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Tommy Hilfiger on Fashion Week Fall 2020 | Interview

Tommy Hilfiger on Building a More Representative Industry and What It Means to Have Style Right Now

Designer Tommy Hilfiger and actress Zendaya walk the runway at the Tommy Hilfiger TommyNow fall runway show at the Apollo Theater on September 8, 2019 in New York City. (Photo by Angela Weiss / AFP)        (Photo credit should read ANGELA WEISS/AFP via Getty Images)
Tommy Hilfiger closes the Tommy x Zendaya runway show alongside Zendaya last September

In the wake of COVID, racial injustice, and the Black Lives Matter movement, the fashion industry, like many others, is facing a necessary (and long overdue) rewiring. Many brands and designers are taking stock of how business is done, and what could be better — but how does an established brand really shake up its process and create lasting change for the future? That was the question on our minds when we chatted with Tommy Hilfiger ahead of the Spring '21 Fashion Week season, where Tommy's typically elaborate runway concepts, A-lister model lineups, and all-star collaborations will be noticeably absent.

Instead, the designer is shifting the brand's focus to an initiative that addresses the industry's profound need for more representation and inclusion, with the launch of the People's Place Program — a name Tommy borrowed from his first store, which opened in 1969 and served as a space for people to come together and experience art, music, fashion and pop culture. The three-pillared platform pledges a minimum of five million dollars in annual funding for the next three years, with an aim to advance the representation of Black, indigenous and people of color (BIPOC) within the fashion and creative industries. "Centering around Partnerships, Career Access and Industry Leadership, the program seeks to achieve consistent, long-term change", the brand promised in a press release, noting that it will also take a Comprehensive Action Plan to address the company's own shortcomings and shape its internal BIPOC representation going forward. Skipping out on Fashion Week to pursue this mission seems a worthy cause in our book.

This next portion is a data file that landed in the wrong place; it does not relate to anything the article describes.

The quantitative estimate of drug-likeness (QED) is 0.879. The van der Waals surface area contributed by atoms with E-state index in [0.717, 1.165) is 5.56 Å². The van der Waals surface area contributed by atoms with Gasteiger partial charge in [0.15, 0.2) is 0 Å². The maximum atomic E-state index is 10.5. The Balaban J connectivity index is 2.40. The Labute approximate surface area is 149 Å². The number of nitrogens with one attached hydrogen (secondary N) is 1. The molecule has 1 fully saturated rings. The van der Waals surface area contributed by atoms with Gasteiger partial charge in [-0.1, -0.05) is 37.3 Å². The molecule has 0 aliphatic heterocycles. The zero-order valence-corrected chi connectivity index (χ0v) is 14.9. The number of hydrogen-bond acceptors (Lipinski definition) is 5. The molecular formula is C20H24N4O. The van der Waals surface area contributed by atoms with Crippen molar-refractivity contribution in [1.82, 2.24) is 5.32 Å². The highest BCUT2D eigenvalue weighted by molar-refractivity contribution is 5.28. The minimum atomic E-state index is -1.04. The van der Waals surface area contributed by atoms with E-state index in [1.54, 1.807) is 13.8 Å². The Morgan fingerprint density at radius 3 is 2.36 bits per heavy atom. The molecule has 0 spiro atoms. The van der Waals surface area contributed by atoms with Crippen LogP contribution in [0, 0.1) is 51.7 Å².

Like many of his contemporaries, Tommy is taking a beat and turning his attention away from the runway, while continuing to drive innovation in other ways. And while the brand won't be showing a collection this season, that doesn't mean Tommy Hilfiger won't continue to be an important part of the conversation. Here, he offers his perspective on the shifting industry, how the brand is prioritizing in the midst of all this change, and what he still finds exciting about the future of fashion.

POPSUGAR: How is the absence of runway shows changing the way we shop?
Tommy Hilfiger: With the Fashion Week landscape evolving, consumers are going to look to digital experiences and online shopping even more than before. We have always hosted interactive runway shows with virtual attendees, and the emotion and engagement with the audience can be just as strong in the digital space. This change is an opportunity for us to develop new and innovative ways for consumers to browse and shop collections, and engage with the brand.